An Uncertain Call to Arms

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Science  16 Apr 2004:
Vol. 304, Issue 5669, pp. 359
DOI: 10.1126/science.304.5669.359

A recent special issue of Science described the scientific, economic, and political complexities of the drug discovery process (Science, 19 March 2004) that are driving pharmaceutical companies away from the development of antimicrobials and vaccines. Instead, the industry is focused on developing drugs for treating chronic diseases such as arthritis, Alzheimer's, and Parkinson's disease that now confront the increasing numbers of graying U.S. baby boomers. The decisions within the pharmaceutical industry to abandon infectious disease research programs, which reflect today's economic reality, are coming at a time when the specter of antibiotic-resistant organisms is growing ever larger. The number of reports of drug-resistant strains of bacteria that cause tuberculosis, syphilis, gonorrhea, hospital-acquired pneumonia, and skin and blood infections is rising, as is the number of patients who are dying from infectious disease. What makes the decisions of pharmaceutical companies to cut back or eliminate their anti-infectives research programs even more ironic is the fact that recent advances in microbial and host genomics have provided a wealth of potential new antimicrobial targets and vaccine candidates, as well as the possibility of changing the drug discovery paradigm from direct screening programs to more rationally based strategies.

In the aftermath of the anthrax letter attacks of 2001, President Bush announced Project Bioshield in his January 2003 State of the Union address, a $6 billion initiative to create a stockpile of medical countermeasures that would protect the U.S. public from any future bioterror attacks. At the heart of this plan was the government's promise to purchase new antibiotics and vaccines that are effective against the most serious threats, including smallpox, anthrax, and plague, from pharmaceutical and biotechnology companies. In the current economic climate, without such an incentive it is almost certain that no company would heed the government's call to arms and shift gears to focus on infectious disease research.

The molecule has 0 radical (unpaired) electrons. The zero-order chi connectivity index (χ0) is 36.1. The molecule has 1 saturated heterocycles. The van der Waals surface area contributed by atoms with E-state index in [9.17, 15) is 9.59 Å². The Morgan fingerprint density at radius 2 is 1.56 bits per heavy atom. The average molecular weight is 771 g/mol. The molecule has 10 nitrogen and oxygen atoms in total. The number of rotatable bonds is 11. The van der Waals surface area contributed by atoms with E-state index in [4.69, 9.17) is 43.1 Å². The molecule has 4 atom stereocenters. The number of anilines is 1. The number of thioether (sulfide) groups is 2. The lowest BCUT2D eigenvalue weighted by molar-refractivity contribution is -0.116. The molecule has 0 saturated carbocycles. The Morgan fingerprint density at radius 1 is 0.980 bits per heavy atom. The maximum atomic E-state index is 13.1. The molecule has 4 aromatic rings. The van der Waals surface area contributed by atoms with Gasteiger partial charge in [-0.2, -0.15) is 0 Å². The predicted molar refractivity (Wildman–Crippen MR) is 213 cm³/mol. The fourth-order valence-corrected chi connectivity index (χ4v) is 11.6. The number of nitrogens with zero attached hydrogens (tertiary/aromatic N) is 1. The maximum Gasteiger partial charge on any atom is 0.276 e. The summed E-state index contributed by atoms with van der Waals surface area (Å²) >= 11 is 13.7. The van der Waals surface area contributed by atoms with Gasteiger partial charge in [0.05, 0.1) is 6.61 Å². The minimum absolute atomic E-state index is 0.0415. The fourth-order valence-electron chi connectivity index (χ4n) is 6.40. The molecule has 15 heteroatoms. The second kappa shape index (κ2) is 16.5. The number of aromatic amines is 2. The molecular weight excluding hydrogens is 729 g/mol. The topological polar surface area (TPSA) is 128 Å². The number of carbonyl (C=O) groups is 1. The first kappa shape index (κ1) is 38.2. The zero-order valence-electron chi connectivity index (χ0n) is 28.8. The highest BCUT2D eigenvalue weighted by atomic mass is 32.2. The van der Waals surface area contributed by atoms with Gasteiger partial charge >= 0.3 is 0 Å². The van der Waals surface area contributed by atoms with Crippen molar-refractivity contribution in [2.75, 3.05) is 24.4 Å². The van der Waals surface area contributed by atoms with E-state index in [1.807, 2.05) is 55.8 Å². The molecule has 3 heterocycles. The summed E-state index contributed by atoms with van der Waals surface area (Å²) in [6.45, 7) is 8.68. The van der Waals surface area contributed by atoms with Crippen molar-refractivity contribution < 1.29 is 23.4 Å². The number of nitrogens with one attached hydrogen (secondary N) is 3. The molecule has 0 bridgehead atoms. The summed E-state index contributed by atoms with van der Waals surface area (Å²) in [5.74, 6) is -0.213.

The announcement of Project Bioshield has met with mixed reviews within the pharmaceutical industry and Congress. For some companies such as Human Genome Sciences in Rockville, MD, the timing of this announcement came at an opportune time, because it was in the midst of developing Abthrax, an antibody-based treatment against anthrax. But 16 months after Project Bioshield was first unveiled, the legislation is now stalled in the Senate. And this delay has had a sobering effect within the industry, causing doubt that any investments made to develop new countermeasures against potential bioterror agents will ever pay off. At Human Genome Sciences, further work on Abthrax is on hold until such a commitment from the government to support the next stage of development is made. As Avinar Pharmaceuticals chief executive Gerald J. Yakatan said in an interview published in the Washington Post in December 2003, “Other than patriotism, there may not be any reason to continue to do this [develop biodefense drugs] any longer.”

The parallels between the need for new countermeasures against potential bioterror agents and the need for new countermeasures against more familiar but equally dangerous pathogens are strikingly obvious. Our arsenals against microbial foes are inadequately stocked, and we are vulnerable not only to deliberate attacks but to natural outbreaks of emerging and reemerging diseases. There are increasingly fewer people who remember the devastating effects of diseases such as smallpox, polio, scarlet fever, and whooping cough before the introduction of effective vaccines and antibiotics. It is essential that academia, industry, and government work together to support the research and development needed to create new drugs and vaccines against the world's most deadly diseases. Although the fate of the current Project Bioshield is uncertain, it is essential that in our robust response to bioterrorism here in the United States, we must not lose sight of the fact that what we really need is a more comprehensive Project Bioshield focused on the larger panoply of public health threats around the world.

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